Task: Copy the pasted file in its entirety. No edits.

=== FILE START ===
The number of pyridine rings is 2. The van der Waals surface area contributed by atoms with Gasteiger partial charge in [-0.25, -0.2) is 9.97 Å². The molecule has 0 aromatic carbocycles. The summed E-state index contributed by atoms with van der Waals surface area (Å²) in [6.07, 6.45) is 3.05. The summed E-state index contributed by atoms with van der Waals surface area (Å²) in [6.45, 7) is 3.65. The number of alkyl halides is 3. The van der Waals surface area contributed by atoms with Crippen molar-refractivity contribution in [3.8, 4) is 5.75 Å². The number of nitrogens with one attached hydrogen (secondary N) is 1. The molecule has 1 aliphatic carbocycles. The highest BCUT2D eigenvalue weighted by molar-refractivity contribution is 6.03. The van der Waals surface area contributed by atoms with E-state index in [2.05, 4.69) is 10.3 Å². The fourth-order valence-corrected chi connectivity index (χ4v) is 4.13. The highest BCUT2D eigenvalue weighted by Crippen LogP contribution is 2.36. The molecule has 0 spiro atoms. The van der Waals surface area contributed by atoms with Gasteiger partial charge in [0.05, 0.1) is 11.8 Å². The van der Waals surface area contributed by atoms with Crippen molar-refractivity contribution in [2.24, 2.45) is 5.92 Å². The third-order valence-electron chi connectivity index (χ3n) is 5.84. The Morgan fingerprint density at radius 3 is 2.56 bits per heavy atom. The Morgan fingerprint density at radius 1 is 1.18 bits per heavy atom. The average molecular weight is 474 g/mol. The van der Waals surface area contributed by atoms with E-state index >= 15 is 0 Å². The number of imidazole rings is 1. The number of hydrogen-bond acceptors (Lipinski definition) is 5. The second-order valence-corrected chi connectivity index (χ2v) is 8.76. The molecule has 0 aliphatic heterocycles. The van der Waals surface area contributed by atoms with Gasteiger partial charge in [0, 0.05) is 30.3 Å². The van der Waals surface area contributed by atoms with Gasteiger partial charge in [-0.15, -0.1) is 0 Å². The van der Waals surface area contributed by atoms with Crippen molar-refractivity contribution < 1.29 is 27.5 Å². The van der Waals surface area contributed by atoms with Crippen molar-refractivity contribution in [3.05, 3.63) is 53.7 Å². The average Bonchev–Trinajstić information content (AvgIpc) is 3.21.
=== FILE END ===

The number of pyridine rings is 2. The van der Waals surface area contributed by atoms with Gasteiger partial charge in [-0.25, -0.2) is 9.97 Å². The molecule has 0 aromatic carbocycles. The summed E-state index contributed by atoms with van der Waals surface area (Å²) in [6.07, 6.45) is 3.05. The summed E-state index contributed by atoms with van der Waals surface area (Å²) in [6.45, 7) is 3.65. The number of alkyl halides is 3. The van der Waals surface area contributed by atoms with Crippen molar-refractivity contribution in [3.8, 4) is 5.75 Å². The number of nitrogens with one attached hydrogen (secondary N) is 1. The molecule has 1 aliphatic carbocycles. The highest BCUT2D eigenvalue weighted by molar-refractivity contribution is 6.03. The van der Waals surface area contributed by atoms with E-state index in [2.05, 4.69) is 10.3 Å². The fourth-order valence-corrected chi connectivity index (χ4v) is 4.13. The highest BCUT2D eigenvalue weighted by Crippen LogP contribution is 2.36. The molecule has 0 spiro atoms. The van der Waals surface area contributed by atoms with Gasteiger partial charge in [0.05, 0.1) is 11.8 Å². The van der Waals surface area contributed by atoms with Crippen molar-refractivity contribution in [2.24, 2.45) is 5.92 Å². The third-order valence-electron chi connectivity index (χ3n) is 5.84. The Morgan fingerprint density at radius 3 is 2.56 bits per heavy atom. The Morgan fingerprint density at radius 1 is 1.18 bits per heavy atom. The average molecular weight is 474 g/mol. The van der Waals surface area contributed by atoms with E-state index >= 15 is 0 Å². The number of imidazole rings is 1. The number of hydrogen-bond acceptors (Lipinski definition) is 5. The second-order valence-corrected chi connectivity index (χ2v) is 8.76. The molecule has 0 aliphatic heterocycles. The van der Waals surface area contributed by atoms with Gasteiger partial charge in [0, 0.05) is 30.3 Å². The van der Waals surface area contributed by atoms with Gasteiger partial charge in [-0.15, -0.1) is 0 Å². The van der Waals surface area contributed by atoms with Crippen molar-refractivity contribution < 1.29 is 27.5 Å². The van der Waals surface area contributed by atoms with Crippen molar-refractivity contribution in [3.05, 3.63) is 53.7 Å². The average Bonchev–Trinajstić information content (AvgIpc) is 3.21.